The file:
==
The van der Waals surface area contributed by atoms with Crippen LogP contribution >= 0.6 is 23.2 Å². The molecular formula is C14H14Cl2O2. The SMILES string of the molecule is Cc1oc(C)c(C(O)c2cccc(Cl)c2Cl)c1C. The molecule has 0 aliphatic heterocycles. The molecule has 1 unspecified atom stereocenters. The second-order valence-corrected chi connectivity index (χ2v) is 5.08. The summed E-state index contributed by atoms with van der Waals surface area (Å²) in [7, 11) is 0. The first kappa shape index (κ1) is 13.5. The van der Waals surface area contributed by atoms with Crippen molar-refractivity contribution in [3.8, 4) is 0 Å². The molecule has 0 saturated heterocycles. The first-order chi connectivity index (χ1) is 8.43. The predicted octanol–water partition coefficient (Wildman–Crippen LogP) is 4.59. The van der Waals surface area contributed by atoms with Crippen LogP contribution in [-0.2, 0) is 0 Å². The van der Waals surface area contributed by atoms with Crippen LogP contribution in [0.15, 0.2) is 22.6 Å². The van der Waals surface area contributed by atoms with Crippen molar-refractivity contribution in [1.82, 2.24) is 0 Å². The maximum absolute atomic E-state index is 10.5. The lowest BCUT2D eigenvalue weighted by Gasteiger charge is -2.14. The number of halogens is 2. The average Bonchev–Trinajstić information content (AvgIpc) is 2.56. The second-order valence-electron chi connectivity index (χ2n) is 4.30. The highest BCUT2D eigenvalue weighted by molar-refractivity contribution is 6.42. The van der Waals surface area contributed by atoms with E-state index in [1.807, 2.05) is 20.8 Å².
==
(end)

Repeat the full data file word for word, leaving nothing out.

The van der Waals surface area contributed by atoms with Crippen LogP contribution >= 0.6 is 23.2 Å². The molecular formula is C14H14Cl2O2. The SMILES string of the molecule is Cc1oc(C)c(C(O)c2cccc(Cl)c2Cl)c1C. The molecule has 0 aliphatic heterocycles. The molecule has 1 unspecified atom stereocenters. The second-order valence-corrected chi connectivity index (χ2v) is 5.08. The summed E-state index contributed by atoms with van der Waals surface area (Å²) in [7, 11) is 0. The first kappa shape index (κ1) is 13.5. The van der Waals surface area contributed by atoms with Crippen molar-refractivity contribution in [3.8, 4) is 0 Å². The molecule has 0 saturated heterocycles. The first-order chi connectivity index (χ1) is 8.43. The predicted octanol–water partition coefficient (Wildman–Crippen LogP) is 4.59. The van der Waals surface area contributed by atoms with Crippen LogP contribution in [-0.2, 0) is 0 Å². The van der Waals surface area contributed by atoms with Crippen LogP contribution in [0.15, 0.2) is 22.6 Å². The van der Waals surface area contributed by atoms with Crippen molar-refractivity contribution in [1.82, 2.24) is 0 Å². The maximum absolute atomic E-state index is 10.5. The lowest BCUT2D eigenvalue weighted by Gasteiger charge is -2.14. The number of halogens is 2. The average Bonchev–Trinajstić information content (AvgIpc) is 2.56. The second-order valence-electron chi connectivity index (χ2n) is 4.30. The highest BCUT2D eigenvalue weighted by molar-refractivity contribution is 6.42. The van der Waals surface area contributed by atoms with E-state index in [1.807, 2.05) is 20.8 Å².